Sometime between the American Civil War and World War II newspapers started to be more accommodating of the administration. Newspapers inflamed the situation leading up to the Spanish American War. Perhaps Michael can chime in with his take on the press during World War I. By World War II, though, the press had learned that there were certain things that they didn't report on. They understood that it was important not to give the enemy aid. Of course the press in Germany and Japan believed the same thing. We can only speculate whether or not the Second World War would have even happened had there been freedom of the press in those nations.
Giving away troop positions is a pretty basic thing for the press not to do. (Geraldo Rivera apparently forgot this lesson during the combat phase of the Iraq War. Maybe Geraldo isn't so much a hack as he is "old school". 19th century old school...) It's interesting how much editorial control the military exerted, too. I saw a photograph of a dead Marine in the Pacific that was never printed. The Marine fell funny when he died. One leg was bent funny underneath him. It looked not like he had broken it, but like his body had gone limp in a peculiar position. The photograph was not cleared by censors due to the odd, disturbing position of his body. Anything that could affect the morale at home was deemed okay to censor.
I read an interesting account in the defunct magazine Brill's Content. The magazine explained part of the disconnect between the press and the military as a lack of military service among journalists. For the first half of the 20th century journalists regularly served in the military. Currently that isn't a career path for most journalists. Journalists don't understand the military as much as they used to. The level of mistakes about military jargon and technology is staggering.
The current animosity between the military and the press in the U.S. stems from the Vietnam War. It's largely believed by the average American that the press and television news media were against the war from the start. That wasn't true. For the first few years of the war the press was overwhelmingly positive. The turning point came with the Tet Offensive. The Tet Offensive was a North Vietnamese campaign that began in January, 1968 during the Tet religious festival. The offensive would turn into an American military victory, but a political defeat. Until the Tet Offensive, the Johnson administration was claiming that they were winning the war, and that the North Vietnamese were incapable of defeating the U.S. and their South Vietnamese allies. The Tet Offensive, and the later release of the Pentagon Papers, showed that the press had been lied to. The My Lai massacre, which the military whitewashed, (the initial report on the incident was written by a Major Colin Powell) in the middle of the offensive added to the feeling that the military was hiding something. From then on the spell was broken and the press became more skeptical, and more negative, about the war in Vietnam. This coincided with a virulent anti-war movement in the U.S., an anti-war movement that didn't, or couldn't, discern between the political decisions and the average soldiers.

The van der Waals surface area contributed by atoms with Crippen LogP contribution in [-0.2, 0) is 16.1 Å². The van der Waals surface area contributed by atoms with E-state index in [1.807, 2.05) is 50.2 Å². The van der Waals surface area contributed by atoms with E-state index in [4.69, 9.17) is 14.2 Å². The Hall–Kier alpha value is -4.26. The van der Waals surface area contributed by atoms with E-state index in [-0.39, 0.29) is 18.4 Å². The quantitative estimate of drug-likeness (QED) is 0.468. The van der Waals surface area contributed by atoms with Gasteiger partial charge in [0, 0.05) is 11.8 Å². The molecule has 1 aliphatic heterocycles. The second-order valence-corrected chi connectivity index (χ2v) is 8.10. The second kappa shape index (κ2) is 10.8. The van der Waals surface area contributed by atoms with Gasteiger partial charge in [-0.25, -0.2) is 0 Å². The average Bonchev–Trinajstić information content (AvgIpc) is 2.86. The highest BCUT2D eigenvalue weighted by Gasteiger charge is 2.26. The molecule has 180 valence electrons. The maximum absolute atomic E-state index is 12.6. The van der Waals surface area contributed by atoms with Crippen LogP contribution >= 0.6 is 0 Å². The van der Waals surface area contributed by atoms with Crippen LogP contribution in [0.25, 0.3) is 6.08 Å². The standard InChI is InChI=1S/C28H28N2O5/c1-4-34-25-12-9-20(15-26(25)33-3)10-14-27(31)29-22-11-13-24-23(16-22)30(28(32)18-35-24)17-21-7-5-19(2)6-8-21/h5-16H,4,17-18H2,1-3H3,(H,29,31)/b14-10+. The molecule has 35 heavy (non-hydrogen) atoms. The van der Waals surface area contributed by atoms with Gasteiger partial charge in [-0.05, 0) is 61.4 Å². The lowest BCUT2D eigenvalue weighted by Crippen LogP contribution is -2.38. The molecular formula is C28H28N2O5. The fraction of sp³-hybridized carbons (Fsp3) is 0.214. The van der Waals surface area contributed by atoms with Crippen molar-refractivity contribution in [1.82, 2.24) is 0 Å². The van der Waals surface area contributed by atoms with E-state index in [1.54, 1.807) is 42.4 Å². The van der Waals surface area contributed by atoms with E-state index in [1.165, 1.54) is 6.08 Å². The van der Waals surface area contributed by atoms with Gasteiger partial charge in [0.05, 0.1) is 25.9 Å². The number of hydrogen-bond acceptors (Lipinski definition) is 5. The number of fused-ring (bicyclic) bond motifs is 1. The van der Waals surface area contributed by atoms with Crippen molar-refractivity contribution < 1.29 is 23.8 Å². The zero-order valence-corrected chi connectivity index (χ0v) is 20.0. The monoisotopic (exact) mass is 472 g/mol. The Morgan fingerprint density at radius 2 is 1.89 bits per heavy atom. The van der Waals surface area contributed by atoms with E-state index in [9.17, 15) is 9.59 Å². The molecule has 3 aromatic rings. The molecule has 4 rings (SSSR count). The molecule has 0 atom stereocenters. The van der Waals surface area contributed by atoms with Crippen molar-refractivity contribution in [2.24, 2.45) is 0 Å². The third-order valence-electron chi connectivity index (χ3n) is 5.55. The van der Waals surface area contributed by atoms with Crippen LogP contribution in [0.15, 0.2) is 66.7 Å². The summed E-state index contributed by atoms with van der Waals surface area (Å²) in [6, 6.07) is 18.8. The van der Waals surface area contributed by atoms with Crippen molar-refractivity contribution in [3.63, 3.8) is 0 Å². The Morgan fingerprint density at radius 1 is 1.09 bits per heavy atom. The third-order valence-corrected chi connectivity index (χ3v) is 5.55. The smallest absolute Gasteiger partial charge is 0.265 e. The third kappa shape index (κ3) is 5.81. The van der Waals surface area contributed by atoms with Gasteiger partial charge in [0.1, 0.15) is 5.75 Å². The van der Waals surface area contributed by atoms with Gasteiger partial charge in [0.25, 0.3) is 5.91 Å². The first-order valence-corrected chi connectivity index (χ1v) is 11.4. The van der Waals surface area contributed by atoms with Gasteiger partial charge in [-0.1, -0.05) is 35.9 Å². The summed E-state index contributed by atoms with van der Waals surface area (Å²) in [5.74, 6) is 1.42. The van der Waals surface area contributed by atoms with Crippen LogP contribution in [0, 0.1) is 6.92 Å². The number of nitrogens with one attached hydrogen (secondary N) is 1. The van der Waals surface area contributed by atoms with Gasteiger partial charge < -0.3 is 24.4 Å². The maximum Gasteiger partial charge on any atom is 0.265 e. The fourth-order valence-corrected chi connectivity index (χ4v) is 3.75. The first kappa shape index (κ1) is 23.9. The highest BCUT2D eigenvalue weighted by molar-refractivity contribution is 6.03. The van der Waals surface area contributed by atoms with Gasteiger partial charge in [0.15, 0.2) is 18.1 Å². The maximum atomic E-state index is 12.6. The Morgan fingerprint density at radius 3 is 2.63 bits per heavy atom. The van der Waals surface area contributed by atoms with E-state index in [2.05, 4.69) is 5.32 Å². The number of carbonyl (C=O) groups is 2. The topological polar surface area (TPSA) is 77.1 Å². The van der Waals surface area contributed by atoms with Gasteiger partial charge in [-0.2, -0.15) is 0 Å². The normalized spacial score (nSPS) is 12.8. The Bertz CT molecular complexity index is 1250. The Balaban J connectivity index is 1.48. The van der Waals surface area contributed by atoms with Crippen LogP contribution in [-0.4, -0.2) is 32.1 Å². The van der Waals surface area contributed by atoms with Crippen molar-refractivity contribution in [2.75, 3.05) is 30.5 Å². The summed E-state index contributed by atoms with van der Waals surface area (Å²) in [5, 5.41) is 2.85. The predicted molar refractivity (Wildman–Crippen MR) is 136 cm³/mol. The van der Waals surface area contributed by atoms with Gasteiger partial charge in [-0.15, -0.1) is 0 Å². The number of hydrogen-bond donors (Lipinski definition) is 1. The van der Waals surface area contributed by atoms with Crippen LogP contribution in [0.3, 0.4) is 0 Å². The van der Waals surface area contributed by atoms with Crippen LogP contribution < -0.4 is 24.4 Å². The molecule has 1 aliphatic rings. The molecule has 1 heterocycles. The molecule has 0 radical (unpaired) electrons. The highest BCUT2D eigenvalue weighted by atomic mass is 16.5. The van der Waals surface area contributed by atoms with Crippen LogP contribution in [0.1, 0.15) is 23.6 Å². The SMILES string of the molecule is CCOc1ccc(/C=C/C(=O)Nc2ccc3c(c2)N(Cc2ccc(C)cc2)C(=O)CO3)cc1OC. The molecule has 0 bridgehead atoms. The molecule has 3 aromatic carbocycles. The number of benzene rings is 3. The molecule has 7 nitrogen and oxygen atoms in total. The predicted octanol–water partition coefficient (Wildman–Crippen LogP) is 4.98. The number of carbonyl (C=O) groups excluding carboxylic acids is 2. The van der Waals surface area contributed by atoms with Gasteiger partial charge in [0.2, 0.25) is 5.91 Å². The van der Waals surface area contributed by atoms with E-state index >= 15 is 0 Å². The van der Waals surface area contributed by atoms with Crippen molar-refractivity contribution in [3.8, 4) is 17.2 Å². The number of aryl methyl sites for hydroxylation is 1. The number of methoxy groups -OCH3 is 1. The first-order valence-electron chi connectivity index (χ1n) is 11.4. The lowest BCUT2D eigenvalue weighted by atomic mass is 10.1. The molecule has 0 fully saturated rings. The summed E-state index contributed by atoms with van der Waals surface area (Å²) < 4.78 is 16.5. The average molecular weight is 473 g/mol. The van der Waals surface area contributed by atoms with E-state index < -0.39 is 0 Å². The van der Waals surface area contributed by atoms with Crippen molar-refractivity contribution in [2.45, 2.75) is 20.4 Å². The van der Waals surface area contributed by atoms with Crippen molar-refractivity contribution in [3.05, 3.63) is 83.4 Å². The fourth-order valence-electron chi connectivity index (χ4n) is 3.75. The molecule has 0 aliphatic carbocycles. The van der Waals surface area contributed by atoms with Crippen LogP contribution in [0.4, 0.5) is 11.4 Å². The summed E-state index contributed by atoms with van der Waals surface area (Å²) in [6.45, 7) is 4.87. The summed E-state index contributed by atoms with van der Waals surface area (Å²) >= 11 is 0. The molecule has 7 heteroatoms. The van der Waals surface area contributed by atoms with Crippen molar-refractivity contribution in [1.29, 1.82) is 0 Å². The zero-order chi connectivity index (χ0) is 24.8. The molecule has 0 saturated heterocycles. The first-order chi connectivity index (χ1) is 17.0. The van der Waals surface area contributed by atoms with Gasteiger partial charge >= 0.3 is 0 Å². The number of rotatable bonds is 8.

Things are different today. The military learned how to get the press on their side. The embedded journalist concept appears to have been a big success. By putting journalists in the field with the soldiers — a concept that was common back in World War II — the journalists got to see the soldiers as people. The combat portion of the Iraq War was described in very positive terms. The press also learned to differentiate the soldier from the war. Even when Abu Ghraib hit the news, the emphasis was on the bureaucracy and some bad soldiers. For the most part, the press has been very much on the side of the average soldier. They questioned whether or not enough troops were sent in the first place, why the troops weren't given more heavily protected vehicles, and whether or not the troops have the right body armour. (The latter has become a big deal with the British Army.)
In the Walter Reed case, an injured soldier was unable to get the army to do anything until he took his story to The Washington Post. Immediately afterward, he was moved to a better room, the holes in the walls were repaired and the room was painted. The threat of the media got things done when official channels did not. This is why a free press is essential to a democracy.
The irony is that the average soldier has to go to the press to cut through the military's bureaucratic red tape.